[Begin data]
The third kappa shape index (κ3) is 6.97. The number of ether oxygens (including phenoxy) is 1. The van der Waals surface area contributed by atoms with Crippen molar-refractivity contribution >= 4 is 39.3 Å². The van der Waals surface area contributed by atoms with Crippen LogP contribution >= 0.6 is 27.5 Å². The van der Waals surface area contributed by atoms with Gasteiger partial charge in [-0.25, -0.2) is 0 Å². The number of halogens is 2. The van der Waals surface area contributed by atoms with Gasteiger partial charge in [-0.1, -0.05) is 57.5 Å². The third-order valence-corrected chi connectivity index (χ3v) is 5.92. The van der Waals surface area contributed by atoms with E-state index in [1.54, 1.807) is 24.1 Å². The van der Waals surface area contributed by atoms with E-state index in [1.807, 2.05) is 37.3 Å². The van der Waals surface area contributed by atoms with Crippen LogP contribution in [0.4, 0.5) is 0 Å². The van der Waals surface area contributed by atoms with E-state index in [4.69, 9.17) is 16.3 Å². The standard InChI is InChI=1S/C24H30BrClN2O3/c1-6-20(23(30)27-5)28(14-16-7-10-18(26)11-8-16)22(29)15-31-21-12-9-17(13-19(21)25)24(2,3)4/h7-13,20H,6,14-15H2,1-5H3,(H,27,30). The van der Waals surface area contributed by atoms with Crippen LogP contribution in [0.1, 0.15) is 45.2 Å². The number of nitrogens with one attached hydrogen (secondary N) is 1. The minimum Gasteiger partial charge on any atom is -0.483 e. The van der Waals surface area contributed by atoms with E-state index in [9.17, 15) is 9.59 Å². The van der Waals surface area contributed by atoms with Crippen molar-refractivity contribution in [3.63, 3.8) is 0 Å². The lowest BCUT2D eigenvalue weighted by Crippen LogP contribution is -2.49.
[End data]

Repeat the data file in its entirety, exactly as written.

The third kappa shape index (κ3) is 6.97. The number of ether oxygens (including phenoxy) is 1. The van der Waals surface area contributed by atoms with Crippen molar-refractivity contribution >= 4 is 39.3 Å². The van der Waals surface area contributed by atoms with Crippen LogP contribution >= 0.6 is 27.5 Å². The van der Waals surface area contributed by atoms with Gasteiger partial charge in [-0.25, -0.2) is 0 Å². The number of halogens is 2. The van der Waals surface area contributed by atoms with Gasteiger partial charge in [-0.1, -0.05) is 57.5 Å². The third-order valence-corrected chi connectivity index (χ3v) is 5.92. The van der Waals surface area contributed by atoms with E-state index in [1.54, 1.807) is 24.1 Å². The van der Waals surface area contributed by atoms with E-state index in [1.807, 2.05) is 37.3 Å². The van der Waals surface area contributed by atoms with Crippen LogP contribution in [0.4, 0.5) is 0 Å². The van der Waals surface area contributed by atoms with E-state index in [4.69, 9.17) is 16.3 Å². The standard InChI is InChI=1S/C24H30BrClN2O3/c1-6-20(23(30)27-5)28(14-16-7-10-18(26)11-8-16)22(29)15-31-21-12-9-17(13-19(21)25)24(2,3)4/h7-13,20H,6,14-15H2,1-5H3,(H,27,30). The van der Waals surface area contributed by atoms with Crippen LogP contribution in [0.1, 0.15) is 45.2 Å². The number of nitrogens with one attached hydrogen (secondary N) is 1. The minimum Gasteiger partial charge on any atom is -0.483 e. The van der Waals surface area contributed by atoms with E-state index in [9.17, 15) is 9.59 Å². The van der Waals surface area contributed by atoms with Crippen molar-refractivity contribution in [3.63, 3.8) is 0 Å². The lowest BCUT2D eigenvalue weighted by Crippen LogP contribution is -2.49.